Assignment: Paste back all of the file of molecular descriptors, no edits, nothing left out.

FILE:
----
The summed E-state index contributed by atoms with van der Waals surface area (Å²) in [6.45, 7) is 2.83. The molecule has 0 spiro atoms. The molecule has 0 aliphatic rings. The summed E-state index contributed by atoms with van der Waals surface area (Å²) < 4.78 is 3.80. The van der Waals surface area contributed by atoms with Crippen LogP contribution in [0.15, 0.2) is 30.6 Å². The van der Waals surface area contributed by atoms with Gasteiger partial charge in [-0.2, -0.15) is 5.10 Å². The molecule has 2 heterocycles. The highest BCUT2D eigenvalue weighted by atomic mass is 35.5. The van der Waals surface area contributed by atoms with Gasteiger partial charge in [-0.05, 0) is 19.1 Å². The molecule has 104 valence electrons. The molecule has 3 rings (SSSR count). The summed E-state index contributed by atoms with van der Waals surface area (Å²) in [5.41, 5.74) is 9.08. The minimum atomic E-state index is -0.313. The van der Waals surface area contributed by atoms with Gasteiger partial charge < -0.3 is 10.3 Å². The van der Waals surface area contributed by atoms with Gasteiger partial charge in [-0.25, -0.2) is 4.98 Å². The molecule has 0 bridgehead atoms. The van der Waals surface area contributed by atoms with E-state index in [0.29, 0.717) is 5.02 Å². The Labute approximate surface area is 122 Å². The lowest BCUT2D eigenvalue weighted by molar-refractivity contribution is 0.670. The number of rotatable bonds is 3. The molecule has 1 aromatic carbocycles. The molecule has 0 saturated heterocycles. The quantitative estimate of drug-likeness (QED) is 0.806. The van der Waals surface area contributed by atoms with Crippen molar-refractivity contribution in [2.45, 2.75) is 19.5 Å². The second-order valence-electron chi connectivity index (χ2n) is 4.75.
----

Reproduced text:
The summed E-state index contributed by atoms with van der Waals surface area (Å²) in [6.45, 7) is 2.83. The molecule has 0 spiro atoms. The molecule has 0 aliphatic rings. The summed E-state index contributed by atoms with van der Waals surface area (Å²) < 4.78 is 3.80. The van der Waals surface area contributed by atoms with Crippen LogP contribution in [0.15, 0.2) is 30.6 Å². The van der Waals surface area contributed by atoms with Gasteiger partial charge in [-0.2, -0.15) is 5.10 Å². The molecule has 2 heterocycles. The highest BCUT2D eigenvalue weighted by atomic mass is 35.5. The van der Waals surface area contributed by atoms with Gasteiger partial charge in [-0.05, 0) is 19.1 Å². The molecule has 104 valence electrons. The molecule has 3 rings (SSSR count). The summed E-state index contributed by atoms with van der Waals surface area (Å²) in [5.41, 5.74) is 9.08. The minimum atomic E-state index is -0.313. The van der Waals surface area contributed by atoms with Gasteiger partial charge < -0.3 is 10.3 Å². The van der Waals surface area contributed by atoms with Gasteiger partial charge in [-0.25, -0.2) is 4.98 Å². The molecule has 0 bridgehead atoms. The van der Waals surface area contributed by atoms with E-state index in [0.29, 0.717) is 5.02 Å². The Labute approximate surface area is 122 Å². The lowest BCUT2D eigenvalue weighted by molar-refractivity contribution is 0.670. The number of rotatable bonds is 3. The molecule has 1 aromatic carbocycles. The molecule has 0 saturated heterocycles. The quantitative estimate of drug-likeness (QED) is 0.806. The van der Waals surface area contributed by atoms with Crippen molar-refractivity contribution in [2.45, 2.75) is 19.5 Å². The second-order valence-electron chi connectivity index (χ2n) is 4.75.